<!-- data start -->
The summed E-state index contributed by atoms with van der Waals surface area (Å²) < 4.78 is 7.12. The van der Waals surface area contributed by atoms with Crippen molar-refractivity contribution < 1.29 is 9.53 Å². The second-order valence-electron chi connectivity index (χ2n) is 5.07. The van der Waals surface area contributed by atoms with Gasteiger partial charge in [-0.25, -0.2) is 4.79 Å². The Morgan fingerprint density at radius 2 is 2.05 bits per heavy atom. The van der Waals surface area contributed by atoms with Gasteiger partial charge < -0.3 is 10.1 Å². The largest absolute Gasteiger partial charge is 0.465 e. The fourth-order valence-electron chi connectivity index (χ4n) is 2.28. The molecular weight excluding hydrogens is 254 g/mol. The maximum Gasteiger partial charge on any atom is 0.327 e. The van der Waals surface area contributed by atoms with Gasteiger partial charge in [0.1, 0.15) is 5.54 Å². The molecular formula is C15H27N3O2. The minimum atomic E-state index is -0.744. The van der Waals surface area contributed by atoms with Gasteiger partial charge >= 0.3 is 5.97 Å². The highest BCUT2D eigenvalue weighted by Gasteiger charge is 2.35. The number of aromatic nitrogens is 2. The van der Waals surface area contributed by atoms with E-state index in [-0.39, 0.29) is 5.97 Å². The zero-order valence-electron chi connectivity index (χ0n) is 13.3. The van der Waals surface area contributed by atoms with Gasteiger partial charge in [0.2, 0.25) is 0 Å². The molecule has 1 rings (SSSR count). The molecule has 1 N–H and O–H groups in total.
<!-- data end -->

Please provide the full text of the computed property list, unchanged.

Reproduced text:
The summed E-state index contributed by atoms with van der Waals surface area (Å²) < 4.78 is 7.12. The van der Waals surface area contributed by atoms with Crippen molar-refractivity contribution < 1.29 is 9.53 Å². The second-order valence-electron chi connectivity index (χ2n) is 5.07. The van der Waals surface area contributed by atoms with Gasteiger partial charge in [-0.25, -0.2) is 4.79 Å². The Morgan fingerprint density at radius 2 is 2.05 bits per heavy atom. The van der Waals surface area contributed by atoms with Gasteiger partial charge < -0.3 is 10.1 Å². The largest absolute Gasteiger partial charge is 0.465 e. The fourth-order valence-electron chi connectivity index (χ4n) is 2.28. The molecular weight excluding hydrogens is 254 g/mol. The maximum Gasteiger partial charge on any atom is 0.327 e. The van der Waals surface area contributed by atoms with Gasteiger partial charge in [0.1, 0.15) is 5.54 Å². The molecular formula is C15H27N3O2. The minimum atomic E-state index is -0.744. The van der Waals surface area contributed by atoms with Gasteiger partial charge >= 0.3 is 5.97 Å². The highest BCUT2D eigenvalue weighted by Gasteiger charge is 2.35. The number of aromatic nitrogens is 2. The van der Waals surface area contributed by atoms with E-state index in [-0.39, 0.29) is 5.97 Å². The zero-order valence-electron chi connectivity index (χ0n) is 13.3. The van der Waals surface area contributed by atoms with Gasteiger partial charge in [0.2, 0.25) is 0 Å². The molecule has 1 rings (SSSR count). The molecule has 1 N–H and O–H groups in total.